Shannon Webb-Campbell is a mixed Indigenous (Mi’kmaq)-settler poet, writer and critic. She is the author of Still No Word (Breakwater, 2015) and Who Took My Sister? (BookThug, 2018). She was Canadian Women In Literary Arts critic-in-residence 2014, and is a board member. She holds a MFA in Creative Writing from University of British Columbia, a BA from Dalhousie University, and currently is working towards a MA in English Literature at Memorial University of Newfoundland and Labrador. Her play The Landless Band opens at LSPU Hall in St. John’s, Newfoundland Spring 2018. She is a member of Qalipu Mi’kmaq First Nation.

 
Register

March 2017 Guest Speaker – Kerry Clare


Fail Better with Kerry Clare
March 11th RoundTable Speaker

Kerry Clare
Kerry Clare

 

The best thing that ever happened to me as a writer was having my thesis project (a novel) for my Creative Writing Masters Degree declared, unilaterally (pretty much): boring. They weren’t wrong. It was the best thing that ever happened to me, because failing in my ambitions taught me that failure wasn’t so bad after all. And once I learned that, there was nothing to be afraid of, and it was here where my writing life really began, unfolding in ways that have never ceased to surprise me.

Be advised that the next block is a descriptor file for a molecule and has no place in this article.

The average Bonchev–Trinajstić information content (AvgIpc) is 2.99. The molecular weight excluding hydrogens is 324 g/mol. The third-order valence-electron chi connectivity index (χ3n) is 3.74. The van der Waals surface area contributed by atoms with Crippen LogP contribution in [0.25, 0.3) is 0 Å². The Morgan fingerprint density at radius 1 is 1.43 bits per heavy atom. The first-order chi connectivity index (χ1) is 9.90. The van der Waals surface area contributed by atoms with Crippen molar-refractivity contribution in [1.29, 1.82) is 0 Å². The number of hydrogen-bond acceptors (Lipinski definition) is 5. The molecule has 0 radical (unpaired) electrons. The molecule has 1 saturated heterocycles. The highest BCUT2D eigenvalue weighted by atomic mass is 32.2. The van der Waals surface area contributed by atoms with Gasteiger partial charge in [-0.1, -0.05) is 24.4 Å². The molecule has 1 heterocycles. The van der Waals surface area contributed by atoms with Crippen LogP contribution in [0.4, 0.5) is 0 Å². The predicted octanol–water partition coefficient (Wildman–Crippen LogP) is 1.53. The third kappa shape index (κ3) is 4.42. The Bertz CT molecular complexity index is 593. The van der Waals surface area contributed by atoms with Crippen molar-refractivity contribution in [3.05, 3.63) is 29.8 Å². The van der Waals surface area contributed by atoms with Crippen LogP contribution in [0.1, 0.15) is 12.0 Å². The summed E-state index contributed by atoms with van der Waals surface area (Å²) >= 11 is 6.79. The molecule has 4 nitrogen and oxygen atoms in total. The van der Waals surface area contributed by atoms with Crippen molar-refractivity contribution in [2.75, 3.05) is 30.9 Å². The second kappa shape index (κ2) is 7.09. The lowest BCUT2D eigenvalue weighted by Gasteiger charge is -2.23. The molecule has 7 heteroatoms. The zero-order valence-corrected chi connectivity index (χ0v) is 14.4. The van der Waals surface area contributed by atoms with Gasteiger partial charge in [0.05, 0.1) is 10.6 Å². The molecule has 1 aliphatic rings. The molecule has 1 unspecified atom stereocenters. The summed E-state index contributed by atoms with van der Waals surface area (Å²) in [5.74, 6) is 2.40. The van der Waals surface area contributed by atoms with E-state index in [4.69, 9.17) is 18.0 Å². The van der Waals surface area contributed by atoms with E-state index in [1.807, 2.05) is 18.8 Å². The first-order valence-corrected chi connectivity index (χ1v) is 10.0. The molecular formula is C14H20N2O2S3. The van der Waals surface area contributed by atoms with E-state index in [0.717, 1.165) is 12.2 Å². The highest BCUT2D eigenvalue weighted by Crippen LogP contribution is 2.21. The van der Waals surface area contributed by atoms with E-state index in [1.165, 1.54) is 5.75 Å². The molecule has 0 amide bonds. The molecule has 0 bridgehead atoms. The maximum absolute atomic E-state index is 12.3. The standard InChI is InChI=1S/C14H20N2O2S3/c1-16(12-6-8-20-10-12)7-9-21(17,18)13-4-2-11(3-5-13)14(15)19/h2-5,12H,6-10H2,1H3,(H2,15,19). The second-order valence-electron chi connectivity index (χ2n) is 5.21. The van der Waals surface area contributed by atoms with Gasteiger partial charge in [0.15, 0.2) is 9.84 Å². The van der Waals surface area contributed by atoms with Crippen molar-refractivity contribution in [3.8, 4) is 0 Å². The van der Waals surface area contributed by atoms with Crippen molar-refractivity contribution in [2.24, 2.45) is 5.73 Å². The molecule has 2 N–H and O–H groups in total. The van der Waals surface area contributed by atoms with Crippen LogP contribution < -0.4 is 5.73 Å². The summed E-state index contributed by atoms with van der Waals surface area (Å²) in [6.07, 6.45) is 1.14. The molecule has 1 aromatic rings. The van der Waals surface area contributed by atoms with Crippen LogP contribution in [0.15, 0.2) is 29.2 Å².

About Kerry Clare: For more than fifteen years, I have been blogging about books, writing, reading, my family, and curious adventures and diversions. I’m a reader, National Magazine Award-nominated writer, an editor, a writing instructor & a world famous would-be pickler.

My debut novel, Mitzi Bytes, “a grown-up Harriet the Spy for the digital age,” will be published by Harpercollins Canada in early 2017.

I read and write in downtown Toronto, where I live in a drafty attic with my husband, Stuart, and our daughters, Harriet and Iris. I have the best part-time job in Canadian literature, editing the fantastic books website 49thShelf, and I also teach The Art of Blogging at the University of Toronto School of Continuing Studies.